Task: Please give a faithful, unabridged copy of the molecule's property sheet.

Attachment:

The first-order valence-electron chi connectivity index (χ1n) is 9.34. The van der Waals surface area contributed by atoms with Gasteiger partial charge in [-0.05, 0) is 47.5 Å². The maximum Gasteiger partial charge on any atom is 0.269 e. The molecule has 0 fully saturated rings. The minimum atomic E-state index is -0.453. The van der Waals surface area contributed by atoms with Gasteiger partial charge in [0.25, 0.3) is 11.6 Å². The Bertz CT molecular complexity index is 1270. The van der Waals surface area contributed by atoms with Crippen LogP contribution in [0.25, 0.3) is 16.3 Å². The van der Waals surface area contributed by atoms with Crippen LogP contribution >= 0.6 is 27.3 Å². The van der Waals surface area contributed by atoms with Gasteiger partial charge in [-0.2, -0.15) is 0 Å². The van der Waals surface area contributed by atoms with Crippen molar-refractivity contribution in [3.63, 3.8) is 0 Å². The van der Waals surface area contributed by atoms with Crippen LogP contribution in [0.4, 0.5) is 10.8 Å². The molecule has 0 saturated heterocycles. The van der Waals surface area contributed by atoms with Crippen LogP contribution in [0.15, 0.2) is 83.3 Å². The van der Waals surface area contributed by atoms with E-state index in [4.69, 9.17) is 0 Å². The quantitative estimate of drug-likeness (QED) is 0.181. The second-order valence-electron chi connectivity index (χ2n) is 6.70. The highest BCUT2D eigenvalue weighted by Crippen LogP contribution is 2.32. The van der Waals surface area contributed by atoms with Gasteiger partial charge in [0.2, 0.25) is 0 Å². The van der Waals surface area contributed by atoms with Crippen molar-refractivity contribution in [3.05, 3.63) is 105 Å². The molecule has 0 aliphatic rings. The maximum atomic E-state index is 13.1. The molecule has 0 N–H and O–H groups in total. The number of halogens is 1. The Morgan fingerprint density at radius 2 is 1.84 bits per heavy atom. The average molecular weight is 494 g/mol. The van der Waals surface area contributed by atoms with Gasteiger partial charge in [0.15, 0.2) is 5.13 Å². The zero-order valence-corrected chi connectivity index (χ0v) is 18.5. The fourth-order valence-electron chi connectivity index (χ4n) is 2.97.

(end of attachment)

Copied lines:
The first-order valence-electron chi connectivity index (χ1n) is 9.34. The van der Waals surface area contributed by atoms with Gasteiger partial charge in [-0.05, 0) is 47.5 Å². The maximum Gasteiger partial charge on any atom is 0.269 e. The molecule has 0 fully saturated rings. The minimum atomic E-state index is -0.453. The van der Waals surface area contributed by atoms with Gasteiger partial charge in [0.25, 0.3) is 11.6 Å². The Bertz CT molecular complexity index is 1270. The van der Waals surface area contributed by atoms with Crippen LogP contribution in [0.25, 0.3) is 16.3 Å². The van der Waals surface area contributed by atoms with Crippen LogP contribution >= 0.6 is 27.3 Å². The van der Waals surface area contributed by atoms with Gasteiger partial charge in [-0.2, -0.15) is 0 Å². The van der Waals surface area contributed by atoms with Crippen molar-refractivity contribution in [3.63, 3.8) is 0 Å². The van der Waals surface area contributed by atoms with Crippen LogP contribution in [0.4, 0.5) is 10.8 Å². The molecule has 0 saturated heterocycles. The van der Waals surface area contributed by atoms with Crippen LogP contribution in [0.15, 0.2) is 83.3 Å². The van der Waals surface area contributed by atoms with E-state index in [4.69, 9.17) is 0 Å². The quantitative estimate of drug-likeness (QED) is 0.181. The second-order valence-electron chi connectivity index (χ2n) is 6.70. The highest BCUT2D eigenvalue weighted by Crippen LogP contribution is 2.32. The van der Waals surface area contributed by atoms with Gasteiger partial charge in [0.2, 0.25) is 0 Å². The van der Waals surface area contributed by atoms with Crippen molar-refractivity contribution in [3.05, 3.63) is 105 Å². The molecule has 0 aliphatic rings. The maximum atomic E-state index is 13.1. The molecule has 0 N–H and O–H groups in total. The number of halogens is 1. The Morgan fingerprint density at radius 2 is 1.84 bits per heavy atom. The average molecular weight is 494 g/mol. The van der Waals surface area contributed by atoms with Gasteiger partial charge in [0.15, 0.2) is 5.13 Å². The zero-order valence-corrected chi connectivity index (χ0v) is 18.5. The fourth-order valence-electron chi connectivity index (χ4n) is 2.97.